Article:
London 2012 Olympic organizers claim that the food on offer at the Games will be the best of British fare. However, the Olympic Park menu is off the mark from images originally conjured of vendors serving steaming meat pies, high tea and pints of amber ale.
Olympic sponsors are partially to blame for the lack of British staples available at the venues. As a “Tier Three” top-sponsor, Heineken is the official lager of the Games. Although the UK is home to 850 breweries, according to the Campaign for Real Ale (Camra), the Dutch brand will be the only brew on offer. A 330ml bottle of Heineken will be served for £4.20, or about £7 per pint – more than twice the national average according to the British Beer and Pub Association.
In a LOCOG press release, Chief Executive, Paul Deighton insisted that, “We have gone to great lengths to find top quality, tasty food that celebrates the best of Britain. We believe that our prices are more than comparable to those found at other major sporting events which because of their temporary nature are often more expensive than the high street.”
It must be said that preserving high quality of food for the anticipated 14 million meals to be served at the Games is a challenge. While LOCOG’s sample spectator menu includes favorites like porridge and teacakes, not all the options that British sports fans have come to know and love will be available at the venues.
Taps of Marston’s Pedigree, a staple of England’s cricket team and rumored to be one of David Cameron’s favorite British bitters, will be replaced by kegs of Heineken’s John Smith’s Smoothflow and Strongbow cider at the Lord’s Cricket Ground. The “sole pouring rights” obtained by Heineken means that Britain’s famous ales’ like Fuller’s London Pride will also be absent from Stratford.
“As a grand spectacle showcasing everything that is great about Great Britain, it is hugely disappointing that attendees inside the Olympic venues won’t have access to a range of British real ales,” Mike Benner, CAMRA Chief Executive, said. “Such a move represents a major missed opportunity to show off one of Britain’s most historic industries.”
Another Olympic partner, McDonald’s, will provide food and drinks at four different locations at the Games. Among the largest is its super-sized venue in the Olympic Park that seats 1,500. With a nod toward British cuisine, McDonald’s is advertising “London Fish and Fries” on its menu. LOCOG will also offer its own Cod and chips option for £8.
The role of the fast food giant at the Games has been greeted with displeasure from many due to rising levels of obesity in the UK. London won the Olympic bid partially based on the premise of getting at least two million more people active by 2012. However, it is estimated that about a quarter of the population is currently obese and this number is projected by the Department of Health to increase to almost 50 percent by 2030.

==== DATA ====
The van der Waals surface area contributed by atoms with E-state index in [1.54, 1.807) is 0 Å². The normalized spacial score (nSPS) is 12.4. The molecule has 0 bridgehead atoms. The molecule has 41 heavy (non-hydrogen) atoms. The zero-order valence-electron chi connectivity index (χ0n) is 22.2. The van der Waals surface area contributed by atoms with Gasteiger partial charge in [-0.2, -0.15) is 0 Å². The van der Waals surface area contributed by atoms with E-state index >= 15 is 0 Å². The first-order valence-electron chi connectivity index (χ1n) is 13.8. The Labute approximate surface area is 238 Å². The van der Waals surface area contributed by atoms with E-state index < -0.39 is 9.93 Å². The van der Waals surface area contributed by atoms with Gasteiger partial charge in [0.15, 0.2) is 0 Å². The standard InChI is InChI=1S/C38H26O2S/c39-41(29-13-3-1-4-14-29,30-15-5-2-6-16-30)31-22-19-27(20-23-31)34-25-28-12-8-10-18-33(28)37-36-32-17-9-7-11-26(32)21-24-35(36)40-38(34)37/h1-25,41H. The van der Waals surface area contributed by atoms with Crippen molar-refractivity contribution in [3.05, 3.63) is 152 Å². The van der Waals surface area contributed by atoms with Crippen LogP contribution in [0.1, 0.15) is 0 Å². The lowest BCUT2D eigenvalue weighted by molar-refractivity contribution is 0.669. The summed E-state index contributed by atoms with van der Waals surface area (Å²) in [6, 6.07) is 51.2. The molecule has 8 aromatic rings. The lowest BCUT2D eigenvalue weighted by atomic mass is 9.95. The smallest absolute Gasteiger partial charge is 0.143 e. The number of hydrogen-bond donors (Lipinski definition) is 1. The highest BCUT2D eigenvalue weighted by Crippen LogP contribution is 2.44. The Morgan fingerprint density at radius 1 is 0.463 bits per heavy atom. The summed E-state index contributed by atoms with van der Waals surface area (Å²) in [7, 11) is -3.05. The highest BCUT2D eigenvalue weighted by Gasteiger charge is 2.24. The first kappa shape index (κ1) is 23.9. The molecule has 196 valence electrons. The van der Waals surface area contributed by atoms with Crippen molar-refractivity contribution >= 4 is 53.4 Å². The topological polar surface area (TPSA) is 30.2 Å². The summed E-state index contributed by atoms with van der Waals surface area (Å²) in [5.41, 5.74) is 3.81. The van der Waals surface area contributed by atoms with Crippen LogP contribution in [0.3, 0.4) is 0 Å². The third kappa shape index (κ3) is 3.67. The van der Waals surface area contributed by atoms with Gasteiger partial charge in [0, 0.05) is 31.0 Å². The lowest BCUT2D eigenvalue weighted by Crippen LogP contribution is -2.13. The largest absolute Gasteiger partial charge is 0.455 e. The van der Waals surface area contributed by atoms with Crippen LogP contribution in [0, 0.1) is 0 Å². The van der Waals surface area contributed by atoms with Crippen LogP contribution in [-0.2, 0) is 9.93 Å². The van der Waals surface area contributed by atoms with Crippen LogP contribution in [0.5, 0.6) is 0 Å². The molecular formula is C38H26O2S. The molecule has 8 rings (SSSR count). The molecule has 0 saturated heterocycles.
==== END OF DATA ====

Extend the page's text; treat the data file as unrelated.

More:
Among options like bangers, mash, and black (blood) pudding, made of dried pigs blood and fat, British fare isn’t what one might consider nutritious, but for tourists flocking to London for the Games don’t despair – it can be done right. These London restaurants excel in the best of all that is English cuisine and provide an alternative to LOCOG’s options:
THE HARP, 47 Chandos Place, London WC2N 4HS
The Harp pub in Covent Garden was awarded the CAMRA National Pub of the Year for 2010/2011 and it’s easy to see why. This cozy local favorite offers ales sourced only from in, or just outside, London. Beers and other spirits are available, or if you’re looking for something lighter, try their real ciders and perries from the UK. The booze is not the only draw to this hidden gem – the award-winning sausages served on baguettes (baps) are also sought after.
Best of British: Dark Star Hophead Ale – £3.45
ALBION, Albion Café, 2-4 Boundary Street, Shoreditch, London E2 7DD
Shoreditch East London is known for being on trend, and Albion is no exception. The café and bakery offer contemporary takes on British favorites in a pseudo-pantry setting. Bottles of Britain’s iconic HP Sauce sit on each table and can be used to douse a range of dishes from Welsh rabbit to Portobello mushrooms on toast.
Best of British: Albion Breakfast (full English breakfast) – £10.50
GOLDEN HIND, 73 Marylebone Lane, W1U 2PN
Hidden away down a side street off of Marylebone High, the institution that is Golden Hind is always packed to the gills behind steamy, paned windows. The BYOB fish ‘n’ chips shop is known for plates heaped with battered fish of all sorts, served fried or steamed. Once you have fish and chips from Golden Hind, you’ll never go back to Mr. Fish.
Best of British: Large Haddock (fried) – £5.90
THE WOLSELEY, 160 Piccadilly
When American’s think of British cuisine, a pot of tea is what comes to mind. The Wolseley offers much more than that, but for a price. Their afternoon tea provides the prototypical finger sandwiches, fruit scones and pastries for a cool £21.50. If you want to catch the scene of proper British tea without the same price try their cream tea, which offers fruit scones with home made jam and clotted cream with your choice of teas.
Best of British: Cream Tea – £9.75